# Currying

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In mathematics and computer science, **currying** is the technique of translating the evaluation of a function that takes multiple arguments (or a tuple of arguments) into evaluating a sequence of functions, each with a single argument (partial application). It was introduced by Moses Schönfinkel^{[1]}^{[2]}^{[3]}
and later developed by Haskell Curry.^{[4]}^{[5]}

**Uncurrying** is the dual transformation to currying, and can be seen as a form of defunctionalization. It takes a function *f*(**x**) which returns another function *g*(**y**) as a result, and yields a new function *f*′(**x**,**y**) which takes a number of additional parameters and applies them to the function returned by function *f*. The process can be iterated if necessary.

## Motivation

Currying is similar to the process of calculating a function of multiple variables for some given values on paper.

For example, given the function :

On paper, using classical notation, this is usually done all in one step. However, each argument can be replaced sequentially as well. Each replacement results in a function taking exactly one argument. This produces a chain of functions as in lambda calculus, and multi-argument functions are usually represented in curried form.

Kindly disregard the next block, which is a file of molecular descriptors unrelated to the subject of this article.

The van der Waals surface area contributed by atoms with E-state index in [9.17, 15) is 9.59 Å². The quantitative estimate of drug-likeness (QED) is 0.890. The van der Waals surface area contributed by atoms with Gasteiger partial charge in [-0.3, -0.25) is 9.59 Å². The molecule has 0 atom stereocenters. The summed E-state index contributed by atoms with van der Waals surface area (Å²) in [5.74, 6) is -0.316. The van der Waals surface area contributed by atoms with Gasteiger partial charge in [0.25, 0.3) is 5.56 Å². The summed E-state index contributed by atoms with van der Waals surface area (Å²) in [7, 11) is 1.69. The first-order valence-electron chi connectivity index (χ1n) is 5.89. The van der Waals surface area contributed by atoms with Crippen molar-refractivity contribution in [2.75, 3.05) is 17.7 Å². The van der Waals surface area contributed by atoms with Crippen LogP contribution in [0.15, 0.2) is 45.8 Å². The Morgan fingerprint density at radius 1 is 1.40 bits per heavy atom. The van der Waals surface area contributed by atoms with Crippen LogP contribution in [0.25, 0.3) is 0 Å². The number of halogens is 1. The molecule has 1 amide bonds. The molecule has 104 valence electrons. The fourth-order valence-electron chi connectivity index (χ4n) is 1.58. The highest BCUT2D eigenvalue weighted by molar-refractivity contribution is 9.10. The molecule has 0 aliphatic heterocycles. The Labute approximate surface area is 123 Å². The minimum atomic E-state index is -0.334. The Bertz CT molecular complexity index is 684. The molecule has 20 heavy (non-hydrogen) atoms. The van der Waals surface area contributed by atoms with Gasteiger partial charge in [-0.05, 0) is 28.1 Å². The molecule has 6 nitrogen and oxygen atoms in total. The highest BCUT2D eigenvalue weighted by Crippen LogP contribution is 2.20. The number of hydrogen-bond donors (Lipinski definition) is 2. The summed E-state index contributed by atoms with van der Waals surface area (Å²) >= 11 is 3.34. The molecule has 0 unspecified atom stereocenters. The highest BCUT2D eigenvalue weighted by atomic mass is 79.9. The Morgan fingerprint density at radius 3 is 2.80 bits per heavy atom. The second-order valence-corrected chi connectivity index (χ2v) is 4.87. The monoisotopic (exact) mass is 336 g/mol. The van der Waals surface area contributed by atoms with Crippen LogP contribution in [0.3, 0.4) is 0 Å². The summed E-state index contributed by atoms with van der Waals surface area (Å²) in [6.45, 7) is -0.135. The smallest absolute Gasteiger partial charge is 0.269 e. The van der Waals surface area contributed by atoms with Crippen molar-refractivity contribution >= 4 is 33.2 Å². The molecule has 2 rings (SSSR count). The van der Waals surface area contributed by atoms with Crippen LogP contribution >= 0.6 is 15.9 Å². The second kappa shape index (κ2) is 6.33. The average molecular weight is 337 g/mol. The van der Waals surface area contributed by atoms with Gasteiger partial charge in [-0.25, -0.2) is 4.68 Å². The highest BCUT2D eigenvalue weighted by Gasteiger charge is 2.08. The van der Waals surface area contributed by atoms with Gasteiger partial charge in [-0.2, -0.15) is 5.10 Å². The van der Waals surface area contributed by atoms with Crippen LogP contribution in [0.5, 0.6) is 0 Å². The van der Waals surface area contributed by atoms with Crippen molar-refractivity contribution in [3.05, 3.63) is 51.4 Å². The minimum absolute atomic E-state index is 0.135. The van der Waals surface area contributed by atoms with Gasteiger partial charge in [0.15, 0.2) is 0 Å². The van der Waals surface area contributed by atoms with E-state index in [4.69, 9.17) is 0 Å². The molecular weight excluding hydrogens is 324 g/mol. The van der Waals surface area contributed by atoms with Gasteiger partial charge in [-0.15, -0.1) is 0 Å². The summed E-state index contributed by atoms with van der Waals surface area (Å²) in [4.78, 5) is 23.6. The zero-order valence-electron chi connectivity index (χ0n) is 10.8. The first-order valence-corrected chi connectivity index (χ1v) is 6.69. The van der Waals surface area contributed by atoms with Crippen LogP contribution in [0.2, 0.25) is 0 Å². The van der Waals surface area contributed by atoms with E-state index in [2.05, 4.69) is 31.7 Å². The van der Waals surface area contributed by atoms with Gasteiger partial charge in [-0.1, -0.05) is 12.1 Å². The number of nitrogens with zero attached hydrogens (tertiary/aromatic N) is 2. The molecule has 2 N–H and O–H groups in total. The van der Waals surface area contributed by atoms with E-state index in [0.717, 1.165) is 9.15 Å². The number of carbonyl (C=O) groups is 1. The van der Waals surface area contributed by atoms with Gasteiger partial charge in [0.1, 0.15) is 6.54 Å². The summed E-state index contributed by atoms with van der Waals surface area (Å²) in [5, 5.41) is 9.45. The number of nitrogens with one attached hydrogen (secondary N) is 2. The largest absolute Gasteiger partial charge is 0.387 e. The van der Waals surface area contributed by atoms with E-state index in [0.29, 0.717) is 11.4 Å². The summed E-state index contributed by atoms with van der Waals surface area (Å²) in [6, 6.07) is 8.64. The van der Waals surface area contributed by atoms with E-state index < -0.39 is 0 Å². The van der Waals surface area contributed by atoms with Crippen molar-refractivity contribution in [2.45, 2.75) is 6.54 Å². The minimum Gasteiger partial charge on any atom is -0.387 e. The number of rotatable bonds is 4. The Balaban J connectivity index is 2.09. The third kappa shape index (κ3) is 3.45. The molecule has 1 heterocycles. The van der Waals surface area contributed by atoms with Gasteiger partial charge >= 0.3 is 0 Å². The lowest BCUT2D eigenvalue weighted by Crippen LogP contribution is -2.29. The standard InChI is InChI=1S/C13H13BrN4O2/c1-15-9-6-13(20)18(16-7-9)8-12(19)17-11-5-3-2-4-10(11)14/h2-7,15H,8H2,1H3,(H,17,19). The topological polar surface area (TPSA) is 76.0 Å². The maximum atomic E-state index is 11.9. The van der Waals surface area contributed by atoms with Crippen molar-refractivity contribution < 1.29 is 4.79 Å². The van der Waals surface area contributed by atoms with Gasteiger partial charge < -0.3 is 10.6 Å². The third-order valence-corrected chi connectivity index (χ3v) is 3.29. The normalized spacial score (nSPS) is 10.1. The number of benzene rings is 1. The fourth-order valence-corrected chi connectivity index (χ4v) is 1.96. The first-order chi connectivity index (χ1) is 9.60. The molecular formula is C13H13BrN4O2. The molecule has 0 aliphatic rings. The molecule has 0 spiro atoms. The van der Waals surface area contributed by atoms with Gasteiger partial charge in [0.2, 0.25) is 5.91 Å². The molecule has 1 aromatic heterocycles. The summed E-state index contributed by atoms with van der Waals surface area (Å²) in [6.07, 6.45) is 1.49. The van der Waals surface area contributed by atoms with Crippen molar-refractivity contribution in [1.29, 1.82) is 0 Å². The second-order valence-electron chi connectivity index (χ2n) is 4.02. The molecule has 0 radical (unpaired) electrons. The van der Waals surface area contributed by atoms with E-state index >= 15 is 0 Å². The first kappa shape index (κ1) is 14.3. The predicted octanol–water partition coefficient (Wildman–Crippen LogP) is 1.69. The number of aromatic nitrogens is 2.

Some programming languages almost always use curried functions to achieve multiple arguments; notable examples are ML and Haskell, where in both cases all functions have exactly one argument.

If we let *f* be a function

then the function *h* where

is a curried version of . Here, is a function that maps an argument *y* to result *z*. In particular,

is the curried equivalent of the example above. Note, however, that currying, while similar, is not the same operation as partial function application.

## Definition

Given a function of type , **currying** it makes a function . That is, takes an argument of type and returns a function of type . **Uncurrying** is the reverse transformation, and is most easily understood in terms of its right adjoint, apply.

The → operator is often considered right-associative, so the curried function type is often written as . Conversely, function application is considered to be left-associative, so that is equivalent to .

Curried functions may be used in any language that supports closures; however, uncurried functions are generally preferred for efficiency reasons, since the overhead of partial application and closure creation can then be avoided for most function calls.

## Mathematical view